Point community members' perceptions of South African Police Service prevention strategies for the illicit trafficking of marijuana in the Point area, Durban.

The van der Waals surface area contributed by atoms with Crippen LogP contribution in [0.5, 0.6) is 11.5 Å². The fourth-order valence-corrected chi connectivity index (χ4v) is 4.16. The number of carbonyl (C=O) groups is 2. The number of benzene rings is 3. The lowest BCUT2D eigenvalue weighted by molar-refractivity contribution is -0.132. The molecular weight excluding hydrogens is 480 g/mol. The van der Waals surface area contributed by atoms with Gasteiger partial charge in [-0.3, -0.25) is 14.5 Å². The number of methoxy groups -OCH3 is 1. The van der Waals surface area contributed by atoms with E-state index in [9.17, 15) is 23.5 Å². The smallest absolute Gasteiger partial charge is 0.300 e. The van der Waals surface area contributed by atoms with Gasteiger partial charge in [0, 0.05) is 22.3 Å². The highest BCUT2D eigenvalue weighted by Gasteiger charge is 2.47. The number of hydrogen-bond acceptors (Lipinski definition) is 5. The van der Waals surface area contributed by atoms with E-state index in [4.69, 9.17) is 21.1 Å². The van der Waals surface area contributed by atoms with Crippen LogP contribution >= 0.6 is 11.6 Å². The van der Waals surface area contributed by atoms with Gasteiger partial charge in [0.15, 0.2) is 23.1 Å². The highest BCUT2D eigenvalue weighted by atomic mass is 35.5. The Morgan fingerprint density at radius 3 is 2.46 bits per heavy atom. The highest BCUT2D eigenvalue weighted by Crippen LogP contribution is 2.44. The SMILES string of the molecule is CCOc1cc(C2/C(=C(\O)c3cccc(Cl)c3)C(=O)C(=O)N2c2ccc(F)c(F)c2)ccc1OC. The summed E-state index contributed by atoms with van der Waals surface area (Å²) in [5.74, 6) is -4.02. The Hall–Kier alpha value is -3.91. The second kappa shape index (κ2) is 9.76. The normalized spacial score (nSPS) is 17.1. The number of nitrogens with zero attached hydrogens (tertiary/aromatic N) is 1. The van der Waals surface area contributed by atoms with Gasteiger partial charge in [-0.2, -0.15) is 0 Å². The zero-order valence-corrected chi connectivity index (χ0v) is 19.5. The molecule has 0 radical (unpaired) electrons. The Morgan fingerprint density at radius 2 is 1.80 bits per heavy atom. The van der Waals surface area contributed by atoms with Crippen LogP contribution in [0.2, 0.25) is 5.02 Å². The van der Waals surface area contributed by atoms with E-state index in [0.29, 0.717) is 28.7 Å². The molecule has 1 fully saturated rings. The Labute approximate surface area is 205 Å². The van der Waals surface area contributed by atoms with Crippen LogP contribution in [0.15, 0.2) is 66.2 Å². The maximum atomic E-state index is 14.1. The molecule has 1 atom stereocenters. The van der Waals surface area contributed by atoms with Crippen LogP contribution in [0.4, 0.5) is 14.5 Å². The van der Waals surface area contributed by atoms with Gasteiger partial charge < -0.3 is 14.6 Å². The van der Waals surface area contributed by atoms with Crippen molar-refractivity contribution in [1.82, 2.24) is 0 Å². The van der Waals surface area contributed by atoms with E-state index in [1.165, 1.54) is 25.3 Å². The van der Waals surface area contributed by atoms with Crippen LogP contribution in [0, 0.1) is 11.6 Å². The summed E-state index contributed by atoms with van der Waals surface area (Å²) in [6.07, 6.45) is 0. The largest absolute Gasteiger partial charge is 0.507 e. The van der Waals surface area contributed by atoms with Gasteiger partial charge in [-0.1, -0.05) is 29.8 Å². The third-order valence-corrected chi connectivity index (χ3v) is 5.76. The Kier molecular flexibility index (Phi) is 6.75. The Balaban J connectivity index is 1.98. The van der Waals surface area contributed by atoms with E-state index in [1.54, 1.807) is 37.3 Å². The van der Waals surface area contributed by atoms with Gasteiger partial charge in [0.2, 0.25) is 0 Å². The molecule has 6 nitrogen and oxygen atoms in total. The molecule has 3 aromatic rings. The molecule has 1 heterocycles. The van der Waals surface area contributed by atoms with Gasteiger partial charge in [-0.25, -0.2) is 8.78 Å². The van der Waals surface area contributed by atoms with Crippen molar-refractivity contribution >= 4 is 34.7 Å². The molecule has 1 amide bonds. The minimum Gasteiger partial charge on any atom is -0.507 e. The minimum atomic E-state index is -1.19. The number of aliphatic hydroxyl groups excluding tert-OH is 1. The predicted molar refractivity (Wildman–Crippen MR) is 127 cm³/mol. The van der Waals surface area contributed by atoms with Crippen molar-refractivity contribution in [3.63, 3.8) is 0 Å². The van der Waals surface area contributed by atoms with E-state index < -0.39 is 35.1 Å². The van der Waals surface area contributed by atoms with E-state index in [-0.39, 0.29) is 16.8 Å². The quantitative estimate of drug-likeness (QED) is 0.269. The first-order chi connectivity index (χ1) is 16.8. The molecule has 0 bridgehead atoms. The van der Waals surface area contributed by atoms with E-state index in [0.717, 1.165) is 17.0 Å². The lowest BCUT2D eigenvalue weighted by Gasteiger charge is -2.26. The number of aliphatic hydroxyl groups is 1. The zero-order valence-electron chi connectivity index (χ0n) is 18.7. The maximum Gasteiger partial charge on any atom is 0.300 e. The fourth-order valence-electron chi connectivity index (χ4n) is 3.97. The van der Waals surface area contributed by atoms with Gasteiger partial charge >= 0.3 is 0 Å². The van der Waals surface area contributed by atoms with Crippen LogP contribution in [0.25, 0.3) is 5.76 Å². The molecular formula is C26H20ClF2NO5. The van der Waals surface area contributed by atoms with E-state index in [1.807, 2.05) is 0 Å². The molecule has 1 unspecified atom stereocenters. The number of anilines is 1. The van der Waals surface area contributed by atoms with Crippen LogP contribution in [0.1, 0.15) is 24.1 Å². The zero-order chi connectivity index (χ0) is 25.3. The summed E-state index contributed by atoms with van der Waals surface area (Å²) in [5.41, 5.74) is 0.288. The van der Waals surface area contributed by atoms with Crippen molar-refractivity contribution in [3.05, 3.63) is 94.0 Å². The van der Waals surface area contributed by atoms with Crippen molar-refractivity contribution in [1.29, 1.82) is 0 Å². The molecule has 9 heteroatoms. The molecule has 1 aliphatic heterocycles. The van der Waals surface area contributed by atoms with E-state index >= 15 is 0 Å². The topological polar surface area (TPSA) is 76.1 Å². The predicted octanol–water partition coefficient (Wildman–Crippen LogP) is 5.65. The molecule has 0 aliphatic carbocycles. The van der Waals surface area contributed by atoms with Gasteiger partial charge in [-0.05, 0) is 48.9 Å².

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The study was conducted to illuminate Point community members’ perceptions of the South African Police Service (SAPS) strategies that are employed in preventing the illicit trafficking of marijuana in the Point area in Durban, South Africa. The study employed a qualitative methodology using a descriptive-interpretive/hermeneutics research approach. This approach was deemed the most appropriate research style to address the research questions. The data were collected by conducting semi-structured interviews in conjunction with participant observation. People holding the following designations agreed to participate in this study: the SAPS Point Police Station Commander; the SAPS Point Crime Prevention Station Commander; an experienced senior legal representative; a senior State prosecutor; a community leader residing in the Point area; two Point business owners; two ordinary community members residing in the Point area; three members of the SAPS Point Community Policing Forum (PCPF); and a leader of the SAPS PCPF. All the research participants responded to semi-structured interview questions. These responses provided thick data that revealed Point community members’ perceptions of SAPS prevention strategies for the illicit trafficking of marijuana in the area. Three sampling techniques were employed in this study, namely purposive sampling, convenient sampling and snowball sampling. The process of data analysis was achieved by identifying themes and categories. The interview questions established ten themes in response to the measuring instrument, and broader research questions. The findings indicated that marijuana was predominantly sold in tiny plastic bags by many street drug runners in the Point area. The study also found that people who consumed marijuana (also known, and referred to in this study, as ‘dagga’ or ‘cannabis’) and other illicit drugs handed the required amount of money to street drug runners inside take-away outlets or at any other assumed appropriate venue. The drugs were collected from where they had been placed in garbage bins or garbage plastic bags along any street chosen by the drug runner. It was also revealed that street drug runners in Point would not carry any illicit drugs such as cannabis on them while selling illegal substances. The extent of marijuana trafficking in the Point area was seen as substantial and the Point community was negatively overwhelmed by the illicit trafficking of cannabis. The following were identified as SAPS strategies for the prevention of the illicit trafficking of marijuana in the Point area: (a) consistent door-to-door campaigns concerning the effects that emanate from the abuse of dagga and other illicit drugs such as heroin, crack cocaine, ecstasy, mandrax, woonga, and/or nyaope; and (b) joint field operations conducted by Point SAPS police officials and SAPS police officials from other police stations. Point SAPS officials also conducted joint field operations with private security companies and the PCPF; (c) roadblocks; (d) patrols; (e) cordon and search operations; and (f) undercover operations. In addition, the study found that the rates of cannabis and alcohol abuse by young people were excessively high in the Point area. All the respondents felt that that SAPS strategies to curtail the use of illicit drugs in this area were relatively effective. However, it was commented that the illegal occupation of buildings in Point by slum landlords and tenants who allegedly trafficked in illicit drugs (with particular reference to cannabis) was an obstacle. The respondents argued that it would be impossible to effectively prevent the illicit trafficking of marijuana and other illicit drugs in this area. However, it was revealed that Point SAPS officials did not always use the same preventive strategy, and that different strategies were often employed in combination so as to prevent, curb, or circumvent the criminal activities of offenders. SAPS Point police officials neither followed up on unsolved cases nor on persons who were suspected of participating in organised criminal activities, with specific reference to trafficking in cannabis. Finally, the study found that visible policing in Point to some degree prevented the illicit trafficking of marijuana and other illicit drugs and that it also enhanced the formation of partnerships between the police and the community.